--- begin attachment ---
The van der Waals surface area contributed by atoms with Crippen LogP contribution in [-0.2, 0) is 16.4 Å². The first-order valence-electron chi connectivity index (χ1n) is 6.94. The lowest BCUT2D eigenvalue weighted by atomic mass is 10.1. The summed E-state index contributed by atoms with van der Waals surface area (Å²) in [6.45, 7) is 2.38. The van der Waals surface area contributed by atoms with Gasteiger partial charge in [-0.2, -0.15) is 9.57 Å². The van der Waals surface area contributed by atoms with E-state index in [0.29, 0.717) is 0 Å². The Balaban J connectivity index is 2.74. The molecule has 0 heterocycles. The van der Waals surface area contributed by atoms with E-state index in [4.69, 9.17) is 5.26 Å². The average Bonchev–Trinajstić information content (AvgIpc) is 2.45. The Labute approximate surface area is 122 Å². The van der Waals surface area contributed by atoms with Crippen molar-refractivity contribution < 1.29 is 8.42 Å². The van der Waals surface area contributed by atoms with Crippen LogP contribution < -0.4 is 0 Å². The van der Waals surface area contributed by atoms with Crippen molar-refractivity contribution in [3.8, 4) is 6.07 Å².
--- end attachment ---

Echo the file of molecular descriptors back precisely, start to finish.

The van der Waals surface area contributed by atoms with Crippen LogP contribution in [-0.2, 0) is 16.4 Å². The first-order valence-electron chi connectivity index (χ1n) is 6.94. The lowest BCUT2D eigenvalue weighted by atomic mass is 10.1. The summed E-state index contributed by atoms with van der Waals surface area (Å²) in [6.45, 7) is 2.38. The van der Waals surface area contributed by atoms with Gasteiger partial charge in [-0.2, -0.15) is 9.57 Å². The van der Waals surface area contributed by atoms with E-state index in [0.29, 0.717) is 0 Å². The Balaban J connectivity index is 2.74. The molecule has 0 heterocycles. The van der Waals surface area contributed by atoms with E-state index in [4.69, 9.17) is 5.26 Å². The average Bonchev–Trinajstić information content (AvgIpc) is 2.45. The Labute approximate surface area is 122 Å². The van der Waals surface area contributed by atoms with Crippen molar-refractivity contribution < 1.29 is 8.42 Å². The van der Waals surface area contributed by atoms with Crippen LogP contribution < -0.4 is 0 Å². The van der Waals surface area contributed by atoms with Crippen molar-refractivity contribution in [3.8, 4) is 6.07 Å².